There are many other pages where I used these same cheap tricks. To create an aurora borealis effect I used just a green-tinted light, and my arms, moving in such a way that it looked like I was doing a 30 second piece of performance art.

The most effective example of forced perspective, and the one I am happiest with, was the scene with the Sea Thingy having an encounter with another Deep-Sea Thingy. These two creatures were nowhere near to scale with each other, the latter being far smaller. It was constructed using wire armature, aluminium foil, and Sculpey. I paid particular attention to fine details so that it would still look good blown up next to the Sea Thingy. Again, I carefully positioned it close to the camera, and the Sea Thingy at least a metre or so behind, with crumpled blue/green painted paper filling in the gaps and covering up flaws.

The aperture was set to f/36, with 30 second exposures. During the long exposure I used a moving torch to highlight the Sea Thingy’s face in the background, then the Deep-Sea Thingy’s face in the foreground — this represented light projected from the Deep-Sea Thingy’s bioluminescent light. An intense foggy glow was added later in photoshop, along with foreground fog. I was very pleased with how seamlessly it all came together. It’s a shame to not see this picture in all it’s glory in the finished book, so here is it —

Another scene which has a nice atmosphere is the one with Smeck meeting the pirates for the first time. I wanted a very visible shaft of light pouring down on Smeck. Instead of doing it the easy (and far healthier) way with Photoshop, again taking advantage of the long exposure, I puffed away on a cigar madly blowing smoke from off camera into the scene. This was a last resort after having experimented unsuccessfully with a homemade smoke machine (boiling water and glycerin), and burning mosquito coils. Having removed the batteries from the smoke alarm in my studio, I took a number of photos blowing smoke until I got the haze just right, but I felt dizzy for the rest of the day. It was just one of many “what the hell am I doing?” moments.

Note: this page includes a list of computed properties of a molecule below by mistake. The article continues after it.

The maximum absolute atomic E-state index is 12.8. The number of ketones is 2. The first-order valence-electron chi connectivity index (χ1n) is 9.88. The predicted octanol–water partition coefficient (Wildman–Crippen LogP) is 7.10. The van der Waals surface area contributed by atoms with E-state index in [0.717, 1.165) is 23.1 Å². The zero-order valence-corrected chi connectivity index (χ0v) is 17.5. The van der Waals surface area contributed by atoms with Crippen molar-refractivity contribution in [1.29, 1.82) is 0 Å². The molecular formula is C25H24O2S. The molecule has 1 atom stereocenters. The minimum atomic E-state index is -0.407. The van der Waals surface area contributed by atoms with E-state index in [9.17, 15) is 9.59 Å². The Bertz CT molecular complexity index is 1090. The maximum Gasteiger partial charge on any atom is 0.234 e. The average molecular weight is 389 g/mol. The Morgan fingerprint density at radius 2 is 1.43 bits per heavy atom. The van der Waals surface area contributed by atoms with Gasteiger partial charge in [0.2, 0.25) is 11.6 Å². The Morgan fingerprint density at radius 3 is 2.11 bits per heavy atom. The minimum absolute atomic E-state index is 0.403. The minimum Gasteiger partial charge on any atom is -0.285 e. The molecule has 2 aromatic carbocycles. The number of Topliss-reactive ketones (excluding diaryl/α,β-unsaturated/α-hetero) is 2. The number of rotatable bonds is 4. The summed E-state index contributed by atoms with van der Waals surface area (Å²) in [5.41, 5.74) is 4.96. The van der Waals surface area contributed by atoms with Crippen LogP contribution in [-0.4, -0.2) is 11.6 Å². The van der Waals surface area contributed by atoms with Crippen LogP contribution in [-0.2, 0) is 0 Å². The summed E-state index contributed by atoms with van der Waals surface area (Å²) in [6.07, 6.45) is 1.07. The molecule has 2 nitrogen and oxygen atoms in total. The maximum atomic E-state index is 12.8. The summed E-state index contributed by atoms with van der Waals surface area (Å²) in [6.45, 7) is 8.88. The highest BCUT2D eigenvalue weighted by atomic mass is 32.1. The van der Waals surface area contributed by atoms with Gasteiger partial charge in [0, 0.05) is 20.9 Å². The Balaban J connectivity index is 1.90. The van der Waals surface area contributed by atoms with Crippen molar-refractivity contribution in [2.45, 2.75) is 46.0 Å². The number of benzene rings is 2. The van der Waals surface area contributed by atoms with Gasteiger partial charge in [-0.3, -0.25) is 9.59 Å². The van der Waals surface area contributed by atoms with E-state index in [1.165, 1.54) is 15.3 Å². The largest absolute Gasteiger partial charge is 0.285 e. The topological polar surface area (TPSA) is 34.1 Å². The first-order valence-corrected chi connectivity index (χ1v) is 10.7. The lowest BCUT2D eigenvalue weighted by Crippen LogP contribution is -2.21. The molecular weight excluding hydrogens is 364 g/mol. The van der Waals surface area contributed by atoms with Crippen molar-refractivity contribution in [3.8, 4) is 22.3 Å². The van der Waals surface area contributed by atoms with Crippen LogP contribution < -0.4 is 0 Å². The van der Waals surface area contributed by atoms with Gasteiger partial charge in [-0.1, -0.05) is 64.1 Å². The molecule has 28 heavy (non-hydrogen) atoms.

The photographs I left until last and were giving me headaches whenever I thought about them, were the sepia panels in the middle of the story. The one saving grace was not having to worry about colour. It was a joy working in black and white, where I could focus solely on light and shadow, and I could cheat endlessly with strategically placing random out-of-focus objects in the foreground and background.

But there was no escaping having to make a heap of props. Things like an axe-grinder, a cannon, cannon balls, a bucket, a barrel, a cauldron, stools, the captains table with maps, telescope, ink well, goblets, sword and candles (with photoshopped flames), a laundry bucket, underwear, and an assortment of fruits and vegetables...

In a few of the panels there are what appear to be suds. This was achieved using small pearl beads which were held together with hair styling clay (I read this is how Aardman animate suds in Wallace and Gromit and Shaun The Sheep).

Everything else was bric-a-brac lying about my studio.

Like I said, black and white is an absolute joy! Given the choice I would love to do a whole book like this one day.